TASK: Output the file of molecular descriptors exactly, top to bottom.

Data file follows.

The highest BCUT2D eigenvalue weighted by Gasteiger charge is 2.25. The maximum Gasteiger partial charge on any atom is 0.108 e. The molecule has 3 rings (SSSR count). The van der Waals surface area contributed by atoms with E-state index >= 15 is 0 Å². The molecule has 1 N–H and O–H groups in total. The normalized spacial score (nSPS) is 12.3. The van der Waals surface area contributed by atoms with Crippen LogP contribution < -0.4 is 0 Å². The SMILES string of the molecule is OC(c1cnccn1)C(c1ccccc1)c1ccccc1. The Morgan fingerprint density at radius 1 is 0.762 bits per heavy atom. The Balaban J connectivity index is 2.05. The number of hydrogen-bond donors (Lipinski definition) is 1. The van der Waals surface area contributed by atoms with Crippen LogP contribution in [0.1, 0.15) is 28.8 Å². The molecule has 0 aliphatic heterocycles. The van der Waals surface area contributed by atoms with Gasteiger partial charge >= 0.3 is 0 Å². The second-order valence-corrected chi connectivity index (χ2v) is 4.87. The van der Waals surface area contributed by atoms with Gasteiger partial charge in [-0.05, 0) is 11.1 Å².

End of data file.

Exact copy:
The highest BCUT2D eigenvalue weighted by Gasteiger charge is 2.25. The maximum Gasteiger partial charge on any atom is 0.108 e. The molecule has 3 rings (SSSR count). The van der Waals surface area contributed by atoms with E-state index >= 15 is 0 Å². The molecule has 1 N–H and O–H groups in total. The normalized spacial score (nSPS) is 12.3. The van der Waals surface area contributed by atoms with Crippen LogP contribution < -0.4 is 0 Å². The SMILES string of the molecule is OC(c1cnccn1)C(c1ccccc1)c1ccccc1. The Morgan fingerprint density at radius 1 is 0.762 bits per heavy atom. The Balaban J connectivity index is 2.05. The number of hydrogen-bond donors (Lipinski definition) is 1. The van der Waals surface area contributed by atoms with Crippen LogP contribution in [0.1, 0.15) is 28.8 Å². The molecule has 0 aliphatic heterocycles. The van der Waals surface area contributed by atoms with Gasteiger partial charge >= 0.3 is 0 Å². The second-order valence-corrected chi connectivity index (χ2v) is 4.87. The van der Waals surface area contributed by atoms with Gasteiger partial charge in [-0.05, 0) is 11.1 Å².